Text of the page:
I was winding up looking at the blood oranges and the corn just coming up in my garden, and I decided to go inside to make more political trouble in Oregon. Thanks to the internet, you can do that these days.
The first thing I did was to go to my Facebook page. Imagine my surprise when I found a message from my little brother Clyde. This is about as common as an eclipse of the sun. The last time I actually saw him we nearly got into a brawl because of his greed in dividing up my mother's estate. I had talked to him last by phone just before the election. The Facebook message was that he had had a small stroke, but he had bounced back and was back at work. During the course of the next day or two, I called. I only got message machines. But I digress.
Clyde was a character in my book The Story of the Century. (Available at Amazon!) In it, my hero Clem calls Clyde, knowing that he's a stooge who records phone conversations so he can turn them over to the authorities. Clem knows this, providing him with deliberately false information. The funny thing about talking to Clyde on the phone are these pregnant pauses that he has. It's like he's taking notes or something, but that's just the way he is. But then -- Clyde works for the phone company.
Once upon a time he was actually an employee, a low level manager supervising the grunts in the holes doing cable splicing and line connections. However, since the company downsized, Clyde lost his job. He has the freedom to be a private contractor with them doing the same job as before. Does he make what he used to? Yes.but now he gets to pay for his own healthcare costs, pensions, etc. Such is the wonderfulness of American corporatocracy.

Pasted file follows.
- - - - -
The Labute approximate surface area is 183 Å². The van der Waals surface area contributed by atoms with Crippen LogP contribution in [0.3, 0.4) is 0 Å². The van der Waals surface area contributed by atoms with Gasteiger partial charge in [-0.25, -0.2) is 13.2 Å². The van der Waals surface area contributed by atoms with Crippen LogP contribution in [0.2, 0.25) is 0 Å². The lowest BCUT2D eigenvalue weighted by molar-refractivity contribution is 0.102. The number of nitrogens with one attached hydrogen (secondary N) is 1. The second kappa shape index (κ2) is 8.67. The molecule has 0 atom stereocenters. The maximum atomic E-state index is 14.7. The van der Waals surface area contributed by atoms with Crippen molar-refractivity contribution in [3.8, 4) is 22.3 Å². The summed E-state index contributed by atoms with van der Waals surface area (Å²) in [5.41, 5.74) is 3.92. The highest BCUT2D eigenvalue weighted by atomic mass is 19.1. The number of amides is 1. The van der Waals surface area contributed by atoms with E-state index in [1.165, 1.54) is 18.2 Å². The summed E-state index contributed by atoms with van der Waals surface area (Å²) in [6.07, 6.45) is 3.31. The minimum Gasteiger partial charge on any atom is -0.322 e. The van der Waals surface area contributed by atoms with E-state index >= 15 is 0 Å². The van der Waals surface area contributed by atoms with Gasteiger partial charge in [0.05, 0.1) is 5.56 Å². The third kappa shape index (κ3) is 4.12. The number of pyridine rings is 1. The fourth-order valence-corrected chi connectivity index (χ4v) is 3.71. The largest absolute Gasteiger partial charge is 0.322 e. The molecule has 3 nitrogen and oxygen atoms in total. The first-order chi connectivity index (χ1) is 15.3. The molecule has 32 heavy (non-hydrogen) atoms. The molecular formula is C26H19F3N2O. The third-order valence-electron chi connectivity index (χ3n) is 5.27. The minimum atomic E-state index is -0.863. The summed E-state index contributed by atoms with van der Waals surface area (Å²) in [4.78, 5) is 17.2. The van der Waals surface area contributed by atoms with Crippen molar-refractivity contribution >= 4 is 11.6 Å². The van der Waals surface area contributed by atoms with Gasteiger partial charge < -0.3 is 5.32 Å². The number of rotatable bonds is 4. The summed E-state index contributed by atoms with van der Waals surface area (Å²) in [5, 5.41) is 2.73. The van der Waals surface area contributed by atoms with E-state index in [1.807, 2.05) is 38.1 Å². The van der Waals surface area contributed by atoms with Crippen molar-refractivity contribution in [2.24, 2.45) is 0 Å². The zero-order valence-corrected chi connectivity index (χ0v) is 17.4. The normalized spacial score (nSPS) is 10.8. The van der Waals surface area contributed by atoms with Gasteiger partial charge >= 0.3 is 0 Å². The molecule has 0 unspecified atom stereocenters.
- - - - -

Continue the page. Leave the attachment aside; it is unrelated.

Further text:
Libprogs are up in arms over drones and warrentless wiretapping, etc. by President Obama. But civil liberties in these areas are dead on arrival since 9/11, and I cannot see when these pieces of the Constitution will ever come back. Perhaps if the US had presidents like Willy Brandt (Germany) or Olaf Palme (Sweden), there might ber some tinkering around the edges, but 98% of the warrantless wiretapping of our phone, banking, and internet traffic would still be in place.Why is this?
When Hillary Clinton was asked about why the US didn't surrender on its futile war on drugs, she said. "We can't. There's too much money involved." Clyde no doubt understood this concept immediately.
Because of my checkered history and political beliefs, I have probably been under government surveillance for a lot of time since 1967. Now that the national surveillance state has been expanded to include everyone, the only thing I can say is, "Welcome to the club." When I found out that John Brennan, current nominee for the CIA and the #1 wiretapper in the country wanted to expand the government's surveillance, I gave out an involuntary yelp. If the government snooped into my private life any more, they would be giving me colonoscopies instead of my medical providers.
As John Chambers, CEO of Cisco once said, "Privacy? Get over it!" Given the power of the money, if anyone is looking at doing away with more than $75 billion dollars of year for government snooping into you -- you might as well write a letter to the pope.
When Clyde finally got around to returning my phone call the first call sounded like a speaker had been placed inside of a garbage can. The second time he called, everything was crystal clear. I assume that this is because our conversation went through the NSA splitter box in Room 403 of the San Francisco AT&T switching center.
We only talked for a few minutes because Clyde called late. Every time I've ever had a phone conversation with him (for years and years) the thought balloon in my head flashed: THIS MESSAGE MAY BE RECORDED. And tonight was no exception. Clyde spoke to me as he always had, with pregnant pauses -- perhaps to allow the recorders to do their job.
We had our intimate conversation, safe in knowning that it was just as private and secure as any phone call in America. Perhaps with the same number of people listening.